Friday, February 24, 2017

The Paris Librarian by Mark Pryor

Reviewed by Jeanne

Hugo Marston, head of security for the American Embassy in Paris and former FBI profiler, receives a call from a librarian friend at the American Library. Paul Rogers knows that Hugo has an eye for collectable books and he has an interesting one he thinks Hugo might like.  When Hugo goes to purchase the book, he finds Paul in a locked room, quite dead.  It looks like natural causes, but there’s just something that feels wrong about the scene.  That feeling is magnified when Hugo discovers a young woman he’d met earlier who is researching an actress whose papers have been donated to the library—papers which were under Paul’s care and which someone, or perhaps several someones, seem determined to keep hidden.

This is my first Hugo Marston book, but it won’t be my last. For one thing, I really like Hugo.  He’s good at what he does—very good, indeed—but he also respects the abilities of others and works well with them. A good example is Lt. Camille Lerens, a French policewoman who works out of the serious crimes division: Hugo may suggest avenues of investigation, but her word is the final decision and he doesn’t try to undermine her. The same goes for his friends, including girlfriend Claudia. They come off as competent adults, not just supporting characters to make Hugo look good.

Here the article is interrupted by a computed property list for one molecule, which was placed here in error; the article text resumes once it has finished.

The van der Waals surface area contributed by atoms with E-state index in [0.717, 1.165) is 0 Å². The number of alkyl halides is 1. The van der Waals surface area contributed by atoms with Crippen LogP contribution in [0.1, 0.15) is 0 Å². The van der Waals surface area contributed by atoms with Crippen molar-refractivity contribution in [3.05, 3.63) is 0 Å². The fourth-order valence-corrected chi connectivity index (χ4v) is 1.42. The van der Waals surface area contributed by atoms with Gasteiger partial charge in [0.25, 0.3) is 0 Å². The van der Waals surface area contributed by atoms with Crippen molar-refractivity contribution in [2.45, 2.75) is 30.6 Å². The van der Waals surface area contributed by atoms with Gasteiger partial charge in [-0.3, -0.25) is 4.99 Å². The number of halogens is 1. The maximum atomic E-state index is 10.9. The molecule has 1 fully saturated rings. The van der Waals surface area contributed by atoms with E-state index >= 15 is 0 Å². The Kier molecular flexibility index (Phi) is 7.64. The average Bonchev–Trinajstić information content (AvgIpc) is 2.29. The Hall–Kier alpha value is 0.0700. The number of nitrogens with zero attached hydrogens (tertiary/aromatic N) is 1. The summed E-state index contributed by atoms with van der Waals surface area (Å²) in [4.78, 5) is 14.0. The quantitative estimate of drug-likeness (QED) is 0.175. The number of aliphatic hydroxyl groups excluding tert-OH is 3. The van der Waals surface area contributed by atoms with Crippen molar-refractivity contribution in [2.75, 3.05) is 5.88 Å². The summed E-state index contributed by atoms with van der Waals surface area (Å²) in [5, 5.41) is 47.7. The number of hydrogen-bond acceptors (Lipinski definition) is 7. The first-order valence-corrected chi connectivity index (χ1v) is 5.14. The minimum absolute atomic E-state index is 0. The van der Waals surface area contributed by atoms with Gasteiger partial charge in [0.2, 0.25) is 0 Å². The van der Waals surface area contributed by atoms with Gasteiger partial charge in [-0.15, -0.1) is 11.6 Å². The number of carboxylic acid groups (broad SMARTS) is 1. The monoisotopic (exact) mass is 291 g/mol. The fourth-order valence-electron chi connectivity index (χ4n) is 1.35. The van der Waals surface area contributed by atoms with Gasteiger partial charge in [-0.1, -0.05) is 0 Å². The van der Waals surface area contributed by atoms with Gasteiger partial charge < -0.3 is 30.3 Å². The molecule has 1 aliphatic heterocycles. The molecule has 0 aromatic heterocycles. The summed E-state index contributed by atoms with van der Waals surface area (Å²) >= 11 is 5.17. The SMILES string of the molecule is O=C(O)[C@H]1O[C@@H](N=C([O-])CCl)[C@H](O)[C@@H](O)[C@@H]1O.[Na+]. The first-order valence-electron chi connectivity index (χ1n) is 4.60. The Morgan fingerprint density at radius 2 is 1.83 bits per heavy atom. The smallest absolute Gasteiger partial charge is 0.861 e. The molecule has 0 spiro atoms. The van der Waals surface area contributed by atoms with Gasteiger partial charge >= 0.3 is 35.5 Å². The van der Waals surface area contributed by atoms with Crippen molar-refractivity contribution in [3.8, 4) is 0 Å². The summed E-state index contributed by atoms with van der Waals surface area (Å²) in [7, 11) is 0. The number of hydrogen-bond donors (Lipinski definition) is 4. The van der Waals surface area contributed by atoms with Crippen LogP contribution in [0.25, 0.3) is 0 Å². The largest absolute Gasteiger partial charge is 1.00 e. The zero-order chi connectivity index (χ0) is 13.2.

I also enjoy a good mystery that plays fair with the reader, and this one did. Having it as a locked room mystery in the grand old tradition (there are even secret rooms and passages!) was icing on the cake.

Finally, the Paris setting was well done.  There’s a sense of place without having the point belabored.

While I enjoyed this one and recommend it, there were times when I wished I had started with an earlier book as I had the strong sense that I would have understood more with some background.  Max, for example, is a friend and a good investigator but I think I would have appreciated his part more had I known more about him.  Lerens apparently has an extensive back story, explained succinctly but intriguingly at one point, and Merlyn had a large part to play in a previous book.

I do intend to remedy these gaps in the near future. Anyone looking for good, solidly plotted mysteries with well-developed, interesting characters and international settings should find this series to be a winner.

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